Peter Smith

Publications, Lectures and Other Stuff

Standardized Testing

Standardized testing remains an extremely controversial topic amongst educationalists, with supporters and opponents of standardized tests such as SAT sharply divided. A recent Slate article by psychologists  and  (‘Yes, IQ Really Matters’) enters the fray on the side of the supporters charging that opponents disregard relevant studies that do not support their beliefs. Briefly:

1. There is a lot of research evidence that the traditional SAT scores are highly predictive of future academic success.

2. There is a correlation between socio-economic status and success in SAT but it is relatively weak, and many low-income students excel at SAT (which of course may make it easier for them to secure scholarships). The relation between high SAT scores and academic success is independent of socio-economic status.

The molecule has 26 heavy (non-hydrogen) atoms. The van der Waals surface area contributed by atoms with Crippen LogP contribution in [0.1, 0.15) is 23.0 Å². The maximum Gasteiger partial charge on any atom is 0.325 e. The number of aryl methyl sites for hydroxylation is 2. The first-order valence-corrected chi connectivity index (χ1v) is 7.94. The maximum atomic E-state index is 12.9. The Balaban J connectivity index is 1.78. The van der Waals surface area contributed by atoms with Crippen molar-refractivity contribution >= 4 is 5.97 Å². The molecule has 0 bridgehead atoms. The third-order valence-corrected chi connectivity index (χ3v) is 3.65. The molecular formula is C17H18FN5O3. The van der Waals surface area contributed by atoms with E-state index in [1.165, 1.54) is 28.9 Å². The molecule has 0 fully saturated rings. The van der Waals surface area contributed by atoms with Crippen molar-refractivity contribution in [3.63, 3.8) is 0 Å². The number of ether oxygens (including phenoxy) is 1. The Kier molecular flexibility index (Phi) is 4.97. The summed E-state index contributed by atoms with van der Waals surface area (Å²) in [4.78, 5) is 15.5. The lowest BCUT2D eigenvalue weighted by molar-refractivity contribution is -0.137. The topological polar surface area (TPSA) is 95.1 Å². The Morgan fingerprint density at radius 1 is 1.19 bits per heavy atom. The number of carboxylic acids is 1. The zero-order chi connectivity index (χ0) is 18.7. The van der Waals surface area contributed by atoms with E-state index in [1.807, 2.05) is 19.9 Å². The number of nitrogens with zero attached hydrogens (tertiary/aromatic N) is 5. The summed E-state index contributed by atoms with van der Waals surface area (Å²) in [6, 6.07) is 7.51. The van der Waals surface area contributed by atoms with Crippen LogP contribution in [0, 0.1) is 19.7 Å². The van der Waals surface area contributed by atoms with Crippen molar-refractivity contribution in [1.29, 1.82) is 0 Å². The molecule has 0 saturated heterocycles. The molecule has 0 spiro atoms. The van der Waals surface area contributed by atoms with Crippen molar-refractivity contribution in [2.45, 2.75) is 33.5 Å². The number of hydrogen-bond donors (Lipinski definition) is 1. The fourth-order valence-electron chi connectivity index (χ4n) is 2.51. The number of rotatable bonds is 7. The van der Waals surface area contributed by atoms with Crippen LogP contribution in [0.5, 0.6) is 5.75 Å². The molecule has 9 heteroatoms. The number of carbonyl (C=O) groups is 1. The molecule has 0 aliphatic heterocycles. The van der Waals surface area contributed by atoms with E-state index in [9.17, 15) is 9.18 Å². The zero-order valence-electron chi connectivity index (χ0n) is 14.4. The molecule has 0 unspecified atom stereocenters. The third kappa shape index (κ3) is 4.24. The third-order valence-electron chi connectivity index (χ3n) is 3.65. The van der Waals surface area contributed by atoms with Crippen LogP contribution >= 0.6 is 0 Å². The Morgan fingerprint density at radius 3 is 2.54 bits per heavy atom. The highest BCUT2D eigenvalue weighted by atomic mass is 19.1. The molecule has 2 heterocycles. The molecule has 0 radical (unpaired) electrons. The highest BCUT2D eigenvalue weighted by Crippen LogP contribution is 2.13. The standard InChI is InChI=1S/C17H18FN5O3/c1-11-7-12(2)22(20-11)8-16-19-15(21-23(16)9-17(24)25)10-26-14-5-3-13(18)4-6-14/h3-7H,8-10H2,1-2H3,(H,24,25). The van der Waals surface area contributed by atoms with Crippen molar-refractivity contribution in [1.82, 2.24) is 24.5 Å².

3. SAT scores correlate highly with IQ test scores and IQ scores are also highly predictive of future success in life.

4. A major factor in academic success is the quality of self-control, conscientiousness and dependability (‘grit’ — i.e. Lisa rather than Bart Simpson).

The full article is here:

http://www.slate.com/articles/health_and_science/science/2014/04/what_do_sat_and_iq_tests_measure_general_intelligence_predicts_school_and.html

 

 

 

http://www.slate.com/articles/health_and_science/science/2014/04/what_do_sat_and_iq_tests_measure_general_intelligence_predicts_school_and.html

Advertisements

Leave a Reply

Fill in your details below or click an icon to log in:

WordPress.com Logo

You are commenting using your WordPress.com account. Log Out / Change )

Twitter picture

You are commenting using your Twitter account. Log Out / Change )

Facebook photo

You are commenting using your Facebook account. Log Out / Change )

Google+ photo

You are commenting using your Google+ account. Log Out / Change )

Connecting to %s

Information

This entry was posted on April 17, 2014 by in Education and tagged , , , .
%d bloggers like this: